launches English language site and facilitates access to 1.5 billion names from French Records

The following announcement was written by Filae:

Filae’s French collection opens the door for non-French-speaking people to discover their family stories online; 40 million people in the world (excluding France) claim French descent.

Paris, France – September, 18, 2019 –, the world’s largest online resource for accessing French official records, today announced the launch of its first foreign language international sister-site:

With more than 40 million people in the world claiming French heritage, the launch of an English language version of gives all of them an unprecedented and exclusive access to more than 150 million images of French Census and Vital records (birth, marriage, death) which have been indexed by As Elvis Presley, Alec Baldwin, Angelina Jolie, Jessica Alba, Kurt Cobain, Warren Buffett, Hillary Clinton and many other celebrities, 4% of the US population, 17% of Argentinians and 14% of Canadians have French roots!

« The launch of is just the beginning of a more global strategy whose aim is to facilitate access to the largest resource of French records and to help people with French descent tracing back their ancestry whatever their language is and wherever they live! We are thrilled to share information we digitized and indexed with family history fans all over the world.» said Toussaint Roze, CEO and founder of

Starting as early as 1500, Filae’s French historical collection features records such as Parish registers, Civil records, Census and vital records, Passenger lists, Military records (Napoleonic wars, WWI, WWII), Indexes provided by French societies, Directories and many other historical records (French revolution, etc) also provides its users with easy-to-use tools to build their own trees or import their gedcom files, upload photos and documents and share them with other members.


Launched in December 2016, is the first and largest resource for French digitized and indexed records online.

The service was created by Toussaint Roze, a French serial- entrepreneur dedicated to genealogy who previously created successful online services like, and gedlink. hosts and indexes more than 150 million digitisations of French original records for the XVIIIth and XIXth centuries.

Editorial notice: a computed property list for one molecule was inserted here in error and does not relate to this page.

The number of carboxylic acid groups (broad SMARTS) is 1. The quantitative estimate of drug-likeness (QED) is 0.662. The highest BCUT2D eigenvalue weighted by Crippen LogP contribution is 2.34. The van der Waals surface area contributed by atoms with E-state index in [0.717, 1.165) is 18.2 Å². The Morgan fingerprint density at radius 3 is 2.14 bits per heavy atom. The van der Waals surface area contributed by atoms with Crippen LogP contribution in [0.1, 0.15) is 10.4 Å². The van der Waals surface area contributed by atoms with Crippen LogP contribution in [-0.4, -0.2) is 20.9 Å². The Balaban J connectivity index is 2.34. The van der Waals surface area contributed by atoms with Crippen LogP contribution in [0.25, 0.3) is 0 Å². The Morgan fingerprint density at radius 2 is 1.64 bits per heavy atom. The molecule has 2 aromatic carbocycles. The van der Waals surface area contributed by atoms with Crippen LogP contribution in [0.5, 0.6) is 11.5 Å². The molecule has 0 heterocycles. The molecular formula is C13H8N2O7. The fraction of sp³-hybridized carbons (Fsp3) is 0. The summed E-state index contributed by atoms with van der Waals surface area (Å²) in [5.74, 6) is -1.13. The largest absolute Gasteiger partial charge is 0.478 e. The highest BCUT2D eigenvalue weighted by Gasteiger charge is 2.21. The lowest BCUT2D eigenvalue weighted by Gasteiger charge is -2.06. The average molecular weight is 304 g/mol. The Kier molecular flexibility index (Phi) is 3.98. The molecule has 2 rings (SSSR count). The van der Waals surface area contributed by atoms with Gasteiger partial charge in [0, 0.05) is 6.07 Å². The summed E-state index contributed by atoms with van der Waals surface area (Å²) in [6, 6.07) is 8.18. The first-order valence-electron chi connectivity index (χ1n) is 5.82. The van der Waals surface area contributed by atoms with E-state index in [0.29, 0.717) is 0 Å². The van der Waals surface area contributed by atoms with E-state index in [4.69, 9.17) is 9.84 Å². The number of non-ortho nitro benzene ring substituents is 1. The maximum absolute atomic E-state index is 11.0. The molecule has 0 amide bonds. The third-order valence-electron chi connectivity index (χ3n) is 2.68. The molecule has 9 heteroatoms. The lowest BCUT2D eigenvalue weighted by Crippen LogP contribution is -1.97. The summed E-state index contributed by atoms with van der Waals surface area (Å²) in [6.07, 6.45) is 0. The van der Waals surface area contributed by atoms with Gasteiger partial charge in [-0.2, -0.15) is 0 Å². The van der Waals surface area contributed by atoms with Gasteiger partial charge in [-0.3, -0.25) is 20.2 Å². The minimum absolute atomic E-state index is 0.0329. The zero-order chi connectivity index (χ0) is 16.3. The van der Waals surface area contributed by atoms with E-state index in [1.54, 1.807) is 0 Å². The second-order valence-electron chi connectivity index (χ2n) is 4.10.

NOTE: is in French while is in English.

One Comment

Apparently, to see anything one has to become a “Premium Member.” Otherwise there is a padlock symbol on whatever turns up on a name search. I haven’t gotten as far as looking at the page to apply for “Premium Membership,” so I don’t know how much this is going to cost.
Depending on where one’s French (or French-German) ancestors came from, there is at least one French site with free civil documents from Bas-Rhin (Alsace). I was aware of the site, but the only way to see it in English is to open it in Chrome where it can auto-translate. A couple of months ago I got a DNA match with someone whose female ancestor was a sibling of my gr-gr-grandfather who did, in fact, come from Alsace in 1851 (I have copies of his American immigration and naturalization documents from NY state, church records for him, his wife who arrived in the US when she was one year old (ship’s passenger list) and her family going back a couple of generations, as two baptism records for some of their children from the American church; they were also from Alsace). I just didn’t know which canton they were from. I now have a copy of the French civil record of my immigrant ancestor’s birth and the names of his parents – not as easy to read as Scandinavian documents, but the index gives the full name and date of birth, after which one can go to the year and find the birth records, etc. Since the information is in French, and the year, names and ages of parents, etc. are written in cursive, no numerals except for info in the left margin, one needs to know French or get assistance from someone who knows French or perhaps Google auto-translate can help (then just hope the penmanship is legible!).
This is the link that has the records (open in Chrome for the auto-English translation):
In English, this site is The French Genealogy Blog; this link is to the overview for the 1836 French census. The left column of the page is for the cantons within Alsace (roughly alphabetical order). Links get one to the above link where the BMD records are found.
Good luck in your searches!


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